Teaching 3 year olds about Energy? No Problem!

Energy Corps

Read about Amy’s new experience with teaching environmentally based lessons to children ages 3-5:

One program that HACAP offers that may not seem like a natural fit with Energy Corps is Head Start. Head Start and Early Head Start are comprehensive child development programs that serve children from birth to age 5, pregnant women, and their families. They are child-focused programs and have the overall goal of increasing the school readiness of young children in low-income families.

I was approached during the summer by an alum of Energy Corps that worked at HACAP as a Head Start Family Support Worker and she asked if I would be interested in bringing environmental and science based lessons to Head Start children. I immediately said yes, even though I had limited experience with children ages 3-5 and no experience trying to teach them! I spent the month of September brainstorming ideas and started teaching once a month beginning in October. I have taught lessons on Wind, the Water Cycle, Recycling and Energy.   My lesson plans range from 30-45 minutes and I try to incorporate different learning styles (visual, auditory and kinesthetic) into each plan.  I visit four different classrooms each month with children ages 3-5, each classroom has between 10 and 16 children.

I have a lot of energy and so do these children which results in a lot of fun. The lesson on Wind incorporated throwing leaves into the wind, playing with streamers outside, listening to wind chimes and reading a story. For the lesson on the Water Cycle, I was inspired by a story that I read one night tucking my four year old half brother into bed called A Raindrop’s Journey by Suzanne Slade.  In addition to reading the story we also listened to a song about the water cycle and danced! Then each child crafted their own water cycle. The lesson on recycling was a hit because we made a huge mess. I started by dumping a pile of “garbage” in the middle of the group. Then piece by piece we decided what went to the landfill and what could be recycled. The children really liked seeing how little ended up in the trash can. Then for the Energy lesson plan we learned about kinetic and potential energy by moving and being very still. I would say “Do kinetic energy” and we would move around wildly and then I’d say “Now potential” and we’d all be really still. I was surprised by how long they would stay in the potential energy state.  We also danced to a song, read a story (My Light by Molly Bang) and had a craft about different types of Energy.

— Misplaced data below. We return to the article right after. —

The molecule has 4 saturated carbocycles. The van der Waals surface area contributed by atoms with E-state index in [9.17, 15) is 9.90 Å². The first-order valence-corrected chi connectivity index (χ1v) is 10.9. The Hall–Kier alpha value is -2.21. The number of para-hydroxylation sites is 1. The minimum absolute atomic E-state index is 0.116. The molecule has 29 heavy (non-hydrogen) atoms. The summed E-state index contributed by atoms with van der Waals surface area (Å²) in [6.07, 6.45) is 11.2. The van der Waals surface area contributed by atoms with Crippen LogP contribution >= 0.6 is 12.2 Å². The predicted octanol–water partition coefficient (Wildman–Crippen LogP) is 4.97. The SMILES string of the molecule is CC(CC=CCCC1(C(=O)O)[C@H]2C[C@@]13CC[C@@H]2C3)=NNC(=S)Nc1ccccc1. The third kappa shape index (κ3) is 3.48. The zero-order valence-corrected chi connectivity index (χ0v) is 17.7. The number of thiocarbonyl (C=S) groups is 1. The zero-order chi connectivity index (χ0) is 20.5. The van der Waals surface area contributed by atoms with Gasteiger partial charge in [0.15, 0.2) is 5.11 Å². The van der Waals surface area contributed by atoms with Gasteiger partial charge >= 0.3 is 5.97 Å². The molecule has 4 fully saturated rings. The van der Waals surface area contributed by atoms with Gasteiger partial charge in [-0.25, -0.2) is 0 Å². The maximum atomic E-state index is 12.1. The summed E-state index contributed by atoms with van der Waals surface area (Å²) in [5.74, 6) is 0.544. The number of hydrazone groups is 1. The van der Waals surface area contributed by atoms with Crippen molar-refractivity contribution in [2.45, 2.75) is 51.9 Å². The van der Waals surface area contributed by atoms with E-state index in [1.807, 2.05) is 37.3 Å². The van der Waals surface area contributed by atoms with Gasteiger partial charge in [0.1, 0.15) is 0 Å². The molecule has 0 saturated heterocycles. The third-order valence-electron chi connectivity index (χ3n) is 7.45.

Storybook collage

Storybook collage

One challenge to working with this age group is doing pre and post learning. I tried using the red and green cards that other Energy Corps members used with older children, however, this was not successful. The concept was too complex for this age group and they couldn’t stay on task long enough to have meaningful results.  With help from Energy Corps Staff, I implemented a new technique to capture post learning the last time I visited the classrooms. I asked the children to draw a picture of something learned from the class that day. The results ranged from scribbles that weren’t identifiable to pictures of wind turbines, the sun and solar energy!

art collage

art collage

So while Head Start and Energy Corps may initially not seem like a good fit, I’ve found my experiences with the children to be fun and meaningful.  Exposing children to these concepts early helps them to have a foundation of knowledge that they can build upon as they get older.  I’m looking forward to teaching the children about where our food comes from this month! Bringing dirt into the classroom seems like a great idea, right?

member_amy-luebbertAmy Luebbert has a B.A. in Geography with a minor in Anthropology. She volunteered in Des Moines, IA as a community organizer with Oxfam America from 2011-2013. This experience offered her the opportunity to lobby on behalf of small scale farmers around the world, engage and inform the public on issues of hunger and poverty, organize events, manage volunteers and develop a social media presence for their local group. Amy has seven years of experience in the corporate world and is excited to have the opportunity to pursue a career more in line with her passions. Amy will be working with HACAP to promote energy efficiency and conservation through public trainings. She will assist in energy-related certification presentations and educate residents about heating system maintenance and general energy conservation education.

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